Just a day after opening its Kindle store to non-US publishers, Amazon has responded to emerging competitive pressures and cut its slice of Kindle sales income from 70% to 30%, meaning publishers and authors using its self-service Digital Text Platform will now get the lion’s share of the sale.
There are hooks. The old 30% royalty still applies if your book doesn’t meet the terms Amazon specifies and you’ll also need to pay a download fee which varies by the size of your ebook file. According to the company’s announcement, to get the new 70% rate:
- Your book’s list price must be between US$2.99 and $9.99
- It must be at least 20% under the lowest print edition’s price
- It must be offered in all geographies for which you have rights
So to some extent, Amazon is paying for the higher royalty by saving itself from taking heavy discounts from its own margins. Still, for self-publishers and small publishers, it’s a useful improvement.
It looks like Amazon is trying to position itself better in anticipation of better deals from Apple’s forthcoming iSlate / iTablet and Google’s forthcoming Google Editions, both of which appear offer deals more in line with Amazon’s new option.
And in a further move to head off Apple, this New York Times story reports:
In its announcement Thursday, Amazon will say that it is letting programmers create what it calls active content — similar to applications — for the Kindle and keep 70 percent of the revenue from each sale after paying for wireless delivery costs.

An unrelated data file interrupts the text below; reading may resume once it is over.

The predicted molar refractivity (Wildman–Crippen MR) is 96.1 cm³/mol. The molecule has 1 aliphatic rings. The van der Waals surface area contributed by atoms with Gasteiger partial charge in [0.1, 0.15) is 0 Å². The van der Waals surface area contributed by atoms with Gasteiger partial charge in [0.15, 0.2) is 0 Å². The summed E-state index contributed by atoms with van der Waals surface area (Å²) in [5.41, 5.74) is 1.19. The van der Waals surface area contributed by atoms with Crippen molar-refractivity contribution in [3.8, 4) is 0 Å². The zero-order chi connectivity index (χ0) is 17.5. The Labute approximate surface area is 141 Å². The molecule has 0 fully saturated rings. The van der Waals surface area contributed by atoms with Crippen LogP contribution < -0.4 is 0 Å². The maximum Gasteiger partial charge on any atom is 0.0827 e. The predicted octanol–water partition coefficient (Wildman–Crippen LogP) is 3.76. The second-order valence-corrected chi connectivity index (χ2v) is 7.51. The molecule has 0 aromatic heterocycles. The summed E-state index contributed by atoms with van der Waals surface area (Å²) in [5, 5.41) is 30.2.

Amazon will release a set of programming guidelines that other companies — including publishers of books and periodicals — can use to create and sell applications for the Kindle.
Until Amazon introduces more advanced models of the Kindle, developers will be limited by its slow-to-refresh black-and-white screen.
In the same story, the New York Times reports:
The move may also represent a shift in Amazon’s relationship with newspapers and magazines that make digital editions for the Kindle. Many executives at those organizations have expressed dissatisfaction with their 30 percent cut of subscription fees on the Kindle and lack of a direct relationship with those subscribers.
With a Kindle app store, those media companies will be able to sell more profitable Kindle applications, and present news that is updated throughout the day.
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Yes, this is an interesting development. This Amazon royalty rate certainly is dramatically different than the rates which has been used by Simon & Schuster, Macmillan and other major publishing houses. So it is an encouraging trend for authors.
Also, I think for most authors, the conditions which Amazon presents are doable.
Anyway, nice posting. Thanks!
Unfortunately it does not come into effect until June 2010.